Naoko Komura
User Experience Programs

Extending our user experience effort

Our very positive revenue perspective (we have already exceeded our fundraising targets for the fiscal year, and received a very generous $2M grant from Google) allows us to do something we’ve hoped to be able to do: make our investment in user experience (see original press release) permanent.

It makes obvious sense for any major website to have a permanent team focused on user experience improvements in the broadest sense. This includes eliminating obvious barriers to entry, but beyond that, we want to improve the experience as a whole for both readers and editors.

We’re now referring to this work as “user experience” (UX) work, which includes usability.

Naoko Komura will be Head of UX Programs, while Trevor Parscal will be the lead front-end developer on the team. Congratulations to both of them. :-) Naoko is currently assessing the remaining contracts and will share further information as these decisions are finalized.

In the immediate future post-April, we’ll be concerned with tying up loose ends from the usability initiative, and finishing functionality that we had to put in the parking lot. We’ll work on a roadmap and staffing plan for 2010-11 and beyond as part of our business planning process.

Our long-term focus will be determined in significant part based on the recommendations from the strategic planning process; see especially the community health recommendations.

While we haven’t finalized priorities, the single biggest piece of work is likely going to be the transition to a rich-text editor as the default editing environment for all Wikimedia Foundation wikis, particularly Wikipedia. But, user experience to us also means assessing how people self-organize and communicate in Wikimedia projects, how they get stuff done, and how they read and navigate our projects. Even among the areas of work we’ve already identified, there’s enough to keep us busy for many years. :-)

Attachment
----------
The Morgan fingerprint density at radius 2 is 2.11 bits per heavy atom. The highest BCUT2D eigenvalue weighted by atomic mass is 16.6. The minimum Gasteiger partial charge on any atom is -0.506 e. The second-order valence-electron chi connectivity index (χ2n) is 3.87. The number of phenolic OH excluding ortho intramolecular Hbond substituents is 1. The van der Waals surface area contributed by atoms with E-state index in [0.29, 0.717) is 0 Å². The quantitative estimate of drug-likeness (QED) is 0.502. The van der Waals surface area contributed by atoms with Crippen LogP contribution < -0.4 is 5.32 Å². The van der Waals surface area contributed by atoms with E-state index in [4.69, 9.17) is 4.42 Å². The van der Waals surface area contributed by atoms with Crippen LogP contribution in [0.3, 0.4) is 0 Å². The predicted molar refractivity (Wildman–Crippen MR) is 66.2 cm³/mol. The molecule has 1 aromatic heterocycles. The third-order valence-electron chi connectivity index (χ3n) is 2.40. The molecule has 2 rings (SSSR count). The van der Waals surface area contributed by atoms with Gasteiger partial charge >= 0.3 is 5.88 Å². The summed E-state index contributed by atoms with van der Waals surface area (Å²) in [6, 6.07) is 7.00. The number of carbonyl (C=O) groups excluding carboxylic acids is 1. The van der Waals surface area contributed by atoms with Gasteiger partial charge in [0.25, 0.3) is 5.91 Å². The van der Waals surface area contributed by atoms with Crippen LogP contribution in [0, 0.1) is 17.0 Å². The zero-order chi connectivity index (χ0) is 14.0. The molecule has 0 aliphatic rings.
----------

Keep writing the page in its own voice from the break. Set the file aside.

Please note that the original usability initiative hasn’t concluded yet. The team is working on its final release, which will include some of the most-anticipated changes, including collapsing of templates to simplify the editing interface, and the production release of the new feature-set to all users. As always, we’ll continue to communicate progress through this blog and the tech blog, and feedback and participation is welcome at http://usability.wikimedia.org/.

Erik Moeller
Deputy Director, Wikimedia Foundation

Give us a B! Give us an I!

B is for Bold (in English)

An update from the Wikipedia Usability Initiative – the team working to streamline and simplify the editing experience on Wikipedia.

You asked and we listened.  In an effort to be comprehensible in many languages, the Usability Initiative’s beta toolbar used the letter “A” for character formatting icons.  In our recent release, we updated the toolbar to use language-specific icons (for example, “B” for Bold and “I” for Italic in English and “F” for Fettdruck and “K” for Kursiv in German).  These have been created by Hannes Tank using the free Droid Serif font by Ascender, which has an extensive character set, contains over 43,000 glyphs, and continues to grow.